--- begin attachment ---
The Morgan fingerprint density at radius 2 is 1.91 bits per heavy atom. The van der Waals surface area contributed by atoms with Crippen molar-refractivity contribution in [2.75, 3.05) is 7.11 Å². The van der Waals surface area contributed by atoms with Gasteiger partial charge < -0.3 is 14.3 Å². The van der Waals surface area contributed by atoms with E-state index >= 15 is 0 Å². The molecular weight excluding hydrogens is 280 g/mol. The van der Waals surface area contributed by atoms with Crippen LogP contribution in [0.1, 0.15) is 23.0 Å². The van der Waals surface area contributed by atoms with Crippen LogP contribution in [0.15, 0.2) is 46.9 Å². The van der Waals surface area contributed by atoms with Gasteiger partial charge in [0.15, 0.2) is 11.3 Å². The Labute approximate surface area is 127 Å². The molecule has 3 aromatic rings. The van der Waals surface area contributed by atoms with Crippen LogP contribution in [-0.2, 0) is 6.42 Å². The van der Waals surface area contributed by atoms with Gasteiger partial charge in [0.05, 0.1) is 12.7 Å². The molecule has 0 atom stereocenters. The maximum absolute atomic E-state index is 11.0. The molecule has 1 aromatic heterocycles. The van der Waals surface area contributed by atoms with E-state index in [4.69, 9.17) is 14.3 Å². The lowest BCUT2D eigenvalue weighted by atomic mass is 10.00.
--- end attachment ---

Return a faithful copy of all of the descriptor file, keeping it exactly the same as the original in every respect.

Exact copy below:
The Morgan fingerprint density at radius 2 is 1.91 bits per heavy atom. The van der Waals surface area contributed by atoms with Crippen molar-refractivity contribution in [2.75, 3.05) is 7.11 Å². The van der Waals surface area contributed by atoms with Gasteiger partial charge < -0.3 is 14.3 Å². The van der Waals surface area contributed by atoms with E-state index >= 15 is 0 Å². The molecular weight excluding hydrogens is 280 g/mol. The van der Waals surface area contributed by atoms with Crippen LogP contribution in [0.1, 0.15) is 23.0 Å². The van der Waals surface area contributed by atoms with Crippen LogP contribution in [0.15, 0.2) is 46.9 Å². The van der Waals surface area contributed by atoms with Gasteiger partial charge in [0.15, 0.2) is 11.3 Å². The Labute approximate surface area is 127 Å². The molecule has 3 aromatic rings. The van der Waals surface area contributed by atoms with Crippen LogP contribution in [-0.2, 0) is 6.42 Å². The van der Waals surface area contributed by atoms with Gasteiger partial charge in [0.05, 0.1) is 12.7 Å². The molecule has 0 atom stereocenters. The maximum absolute atomic E-state index is 11.0. The molecule has 1 aromatic heterocycles. The van der Waals surface area contributed by atoms with E-state index in [4.69, 9.17) is 14.3 Å². The lowest BCUT2D eigenvalue weighted by atomic mass is 10.00.